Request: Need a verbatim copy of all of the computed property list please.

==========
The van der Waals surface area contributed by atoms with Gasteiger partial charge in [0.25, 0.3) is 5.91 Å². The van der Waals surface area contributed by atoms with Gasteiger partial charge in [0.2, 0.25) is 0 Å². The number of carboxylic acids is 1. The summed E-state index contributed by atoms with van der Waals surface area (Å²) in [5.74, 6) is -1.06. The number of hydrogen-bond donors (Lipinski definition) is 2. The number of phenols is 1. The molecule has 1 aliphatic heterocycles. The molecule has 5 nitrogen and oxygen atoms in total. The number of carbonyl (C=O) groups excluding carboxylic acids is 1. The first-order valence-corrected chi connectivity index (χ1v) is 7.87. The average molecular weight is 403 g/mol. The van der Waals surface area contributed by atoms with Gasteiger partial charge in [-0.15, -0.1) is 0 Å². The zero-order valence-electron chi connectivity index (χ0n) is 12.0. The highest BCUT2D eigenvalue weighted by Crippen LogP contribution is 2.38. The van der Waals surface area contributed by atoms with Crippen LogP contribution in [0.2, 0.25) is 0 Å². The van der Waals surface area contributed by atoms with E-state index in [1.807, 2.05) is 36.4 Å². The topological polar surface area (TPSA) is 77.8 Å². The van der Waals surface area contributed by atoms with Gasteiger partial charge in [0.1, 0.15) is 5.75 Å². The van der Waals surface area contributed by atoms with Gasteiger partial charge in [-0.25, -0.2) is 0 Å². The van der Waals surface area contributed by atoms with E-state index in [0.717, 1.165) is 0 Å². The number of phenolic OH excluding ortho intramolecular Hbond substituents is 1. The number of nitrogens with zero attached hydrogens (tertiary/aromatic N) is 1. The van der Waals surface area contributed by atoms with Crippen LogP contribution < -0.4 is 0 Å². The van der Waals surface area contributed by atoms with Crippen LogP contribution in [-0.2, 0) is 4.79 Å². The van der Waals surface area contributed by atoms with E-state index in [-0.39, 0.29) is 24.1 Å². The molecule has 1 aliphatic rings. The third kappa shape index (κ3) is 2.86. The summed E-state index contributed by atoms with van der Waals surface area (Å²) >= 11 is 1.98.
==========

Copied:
The van der Waals surface area contributed by atoms with Gasteiger partial charge in [0.25, 0.3) is 5.91 Å². The van der Waals surface area contributed by atoms with Gasteiger partial charge in [0.2, 0.25) is 0 Å². The number of carboxylic acids is 1. The summed E-state index contributed by atoms with van der Waals surface area (Å²) in [5.74, 6) is -1.06. The number of hydrogen-bond donors (Lipinski definition) is 2. The number of phenols is 1. The molecule has 1 aliphatic heterocycles. The molecule has 5 nitrogen and oxygen atoms in total. The number of carbonyl (C=O) groups excluding carboxylic acids is 1. The first-order valence-corrected chi connectivity index (χ1v) is 7.87. The average molecular weight is 403 g/mol. The van der Waals surface area contributed by atoms with Gasteiger partial charge in [-0.15, -0.1) is 0 Å². The zero-order valence-electron chi connectivity index (χ0n) is 12.0. The highest BCUT2D eigenvalue weighted by Crippen LogP contribution is 2.38. The van der Waals surface area contributed by atoms with Crippen LogP contribution in [0.2, 0.25) is 0 Å². The van der Waals surface area contributed by atoms with E-state index in [1.807, 2.05) is 36.4 Å². The topological polar surface area (TPSA) is 77.8 Å². The van der Waals surface area contributed by atoms with Gasteiger partial charge in [0.1, 0.15) is 5.75 Å². The van der Waals surface area contributed by atoms with Gasteiger partial charge in [-0.25, -0.2) is 0 Å². The van der Waals surface area contributed by atoms with E-state index in [0.717, 1.165) is 0 Å². The number of phenolic OH excluding ortho intramolecular Hbond substituents is 1. The number of nitrogens with zero attached hydrogens (tertiary/aromatic N) is 1. The van der Waals surface area contributed by atoms with Crippen LogP contribution < -0.4 is 0 Å². The van der Waals surface area contributed by atoms with Crippen LogP contribution in [-0.2, 0) is 4.79 Å². The van der Waals surface area contributed by atoms with E-state index in [-0.39, 0.29) is 24.1 Å². The molecule has 1 aliphatic rings. The third kappa shape index (κ3) is 2.86. The summed E-state index contributed by atoms with van der Waals surface area (Å²) >= 11 is 1.98.